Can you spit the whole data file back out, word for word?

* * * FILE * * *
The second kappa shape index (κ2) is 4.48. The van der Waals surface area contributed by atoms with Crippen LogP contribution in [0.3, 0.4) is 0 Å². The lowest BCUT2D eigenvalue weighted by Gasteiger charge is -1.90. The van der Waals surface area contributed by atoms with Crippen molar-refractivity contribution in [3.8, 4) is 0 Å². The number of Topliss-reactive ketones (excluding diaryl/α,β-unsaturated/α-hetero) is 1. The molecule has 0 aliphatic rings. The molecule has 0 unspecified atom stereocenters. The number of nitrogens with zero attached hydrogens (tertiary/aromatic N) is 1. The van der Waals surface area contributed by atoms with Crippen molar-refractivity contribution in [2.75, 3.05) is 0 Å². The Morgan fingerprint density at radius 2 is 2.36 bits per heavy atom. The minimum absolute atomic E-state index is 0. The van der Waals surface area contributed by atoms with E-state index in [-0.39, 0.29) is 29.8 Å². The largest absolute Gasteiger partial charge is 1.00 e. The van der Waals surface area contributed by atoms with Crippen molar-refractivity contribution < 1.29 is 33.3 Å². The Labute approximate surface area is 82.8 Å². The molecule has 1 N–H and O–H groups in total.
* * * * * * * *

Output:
The second kappa shape index (κ2) is 4.48. The van der Waals surface area contributed by atoms with Crippen LogP contribution in [0.3, 0.4) is 0 Å². The lowest BCUT2D eigenvalue weighted by Gasteiger charge is -1.90. The van der Waals surface area contributed by atoms with Crippen molar-refractivity contribution in [3.8, 4) is 0 Å². The number of Topliss-reactive ketones (excluding diaryl/α,β-unsaturated/α-hetero) is 1. The molecule has 0 aliphatic rings. The molecule has 0 unspecified atom stereocenters. The number of nitrogens with zero attached hydrogens (tertiary/aromatic N) is 1. The van der Waals surface area contributed by atoms with Crippen molar-refractivity contribution in [2.75, 3.05) is 0 Å². The Morgan fingerprint density at radius 2 is 2.36 bits per heavy atom. The minimum absolute atomic E-state index is 0. The van der Waals surface area contributed by atoms with E-state index in [-0.39, 0.29) is 29.8 Å². The largest absolute Gasteiger partial charge is 1.00 e. The van der Waals surface area contributed by atoms with Crippen molar-refractivity contribution < 1.29 is 33.3 Å². The Labute approximate surface area is 82.8 Å². The molecule has 1 N–H and O–H groups in total.